Build your own 6 watts home server using an raspberry pi

IMG_1513 In the picture besides you see my new home server built around a raspberry pi. The parts in detail:

  • raspberry pi model b Rev.2 inside a transparent casing
  • D-Link DUB-H7 7-Port USB 2.0 Hub (confirmed working with the raspberry pi)
  • 2.5 inch 500 GB usb harddisk from toshiba (an older one I had)
  • Hauppauge Nova-T Stick for DVB-T (confirmed working with the raspberry pi IF you have a powered usb hub!)

The pi is connected to a fritzbox 7270 via ethernet and is running raspian (Debian Wheezy). The CPU is overclocked a little at 800 MHz.

Currently this small computer is running the following services for me:

  • full webserver consisting of nginx, php and mysql (follow standard tutorials for debian)
  • web rss reader using tiny rss 1.7.4
  • streaming tv from the tv stick to all computers in the network using vdr and streamdev-plugin
  • streaming requested music via the upnp protocol having installed minidlna as described here
  • common file storage via ssh/sftp
  • backup space via rsync

Memory usage is around 100 MiB all the time (no graphical is running). TinyRSS could be running a little snappier – I intend to help optimizing it a little. Streaming tv is putting 15% cpu usage on the pi.

The best about it is the low power usage. I measured it and even together with the power supply it never reached 8 watts. I see around 5 watts at idle. It may peak a little higher when there is full cpu and disk load – but that’s rare. So you can think of having it running all day without some bad feelings about power usage.

I intend to add another usb disk acting as a backup by mirroring the data on the other disk.

Things to know about power usage

Power supply was the only big question I had when putting together the parts I needed. I wanted to keep costs and power losses low by not adding more power supplys than absolutely needed.

The raspberry pi can be powered via an usb port. But it needs at least 700 mA what not every port provides. The usb port of the Fritzbox was no option because of that. If you want to connect more power hungry devices (like harddisks or tv sticks) via usb to the raspberry, you really need a powered usb hub because no usb port can power the pi AND that devices together. I wanted to run the pi, two harddisks and a tv stick altogether, so some power was needed.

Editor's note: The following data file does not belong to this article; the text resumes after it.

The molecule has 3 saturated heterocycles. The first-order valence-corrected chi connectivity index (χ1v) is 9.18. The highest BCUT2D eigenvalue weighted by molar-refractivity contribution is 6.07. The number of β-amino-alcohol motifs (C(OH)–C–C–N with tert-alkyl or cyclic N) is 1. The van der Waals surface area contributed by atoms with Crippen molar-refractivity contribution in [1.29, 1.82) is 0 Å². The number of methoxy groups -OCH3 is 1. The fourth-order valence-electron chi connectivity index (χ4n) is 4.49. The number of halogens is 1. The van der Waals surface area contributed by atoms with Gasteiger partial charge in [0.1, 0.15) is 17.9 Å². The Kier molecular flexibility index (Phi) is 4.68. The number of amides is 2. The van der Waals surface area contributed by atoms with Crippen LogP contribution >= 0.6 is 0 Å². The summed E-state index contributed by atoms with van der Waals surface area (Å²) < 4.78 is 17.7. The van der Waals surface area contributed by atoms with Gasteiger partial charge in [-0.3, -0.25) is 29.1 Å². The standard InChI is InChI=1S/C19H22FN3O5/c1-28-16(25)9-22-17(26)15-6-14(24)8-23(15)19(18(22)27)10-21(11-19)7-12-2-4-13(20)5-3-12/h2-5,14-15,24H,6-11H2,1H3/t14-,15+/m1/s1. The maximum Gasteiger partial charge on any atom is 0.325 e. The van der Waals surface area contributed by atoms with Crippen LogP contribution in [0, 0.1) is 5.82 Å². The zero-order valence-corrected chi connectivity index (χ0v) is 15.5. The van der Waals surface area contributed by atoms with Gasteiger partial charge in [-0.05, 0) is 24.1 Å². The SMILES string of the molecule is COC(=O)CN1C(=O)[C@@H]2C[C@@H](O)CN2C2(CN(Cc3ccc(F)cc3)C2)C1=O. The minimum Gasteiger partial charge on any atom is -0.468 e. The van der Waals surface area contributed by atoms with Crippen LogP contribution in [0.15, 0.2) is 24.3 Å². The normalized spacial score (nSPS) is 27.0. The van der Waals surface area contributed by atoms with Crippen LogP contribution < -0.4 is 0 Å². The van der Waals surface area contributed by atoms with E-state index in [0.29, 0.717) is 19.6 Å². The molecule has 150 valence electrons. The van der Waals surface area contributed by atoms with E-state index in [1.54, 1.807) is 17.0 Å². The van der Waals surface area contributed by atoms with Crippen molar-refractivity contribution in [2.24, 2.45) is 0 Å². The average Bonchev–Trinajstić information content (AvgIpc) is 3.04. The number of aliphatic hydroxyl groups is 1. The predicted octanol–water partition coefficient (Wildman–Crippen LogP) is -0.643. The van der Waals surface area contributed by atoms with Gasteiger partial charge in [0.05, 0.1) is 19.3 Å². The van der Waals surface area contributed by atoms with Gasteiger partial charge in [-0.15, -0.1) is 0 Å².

Instead of buying a power supply for the pi and a powered usb hub (which would make two), I only bought the usb hub. The D-Link hub is specified to deliver 3.5 A, what should be enough. So I simply pluged the pi into the hub and connected the hub with the pi via one of its two usb ports again. This connection circle is working well and every device I plug in the hub can be used by the pi. This trick saved me one power supply and some power being burned by an additonal transformator.

A hint: if you intend to run usb disks with that hub: Have Y-cables available (with two usb plugs). One port of the hub may not be enough to power the disk, but using two of them will suffice.

Update 30.5.2013

In the meantime I added a second USB harddrive to the setup which serves as a backup. Via cronjob the content of the first harddisk is transfered to the backup disk every night by rsync. That works perfectly.

Moreover I have a cronjob making a low level copy of the sd card containing the system image to the hard disk weekly. So I have a full backup of the system in case the sd card is failing.

Two problems I encountered. Mirroring my desktops home directory to the usb drives of the pi via rsync often crashes long before having finished. I do not know the reason but found rsync to be no backup solution for me. Maybe unison will work here.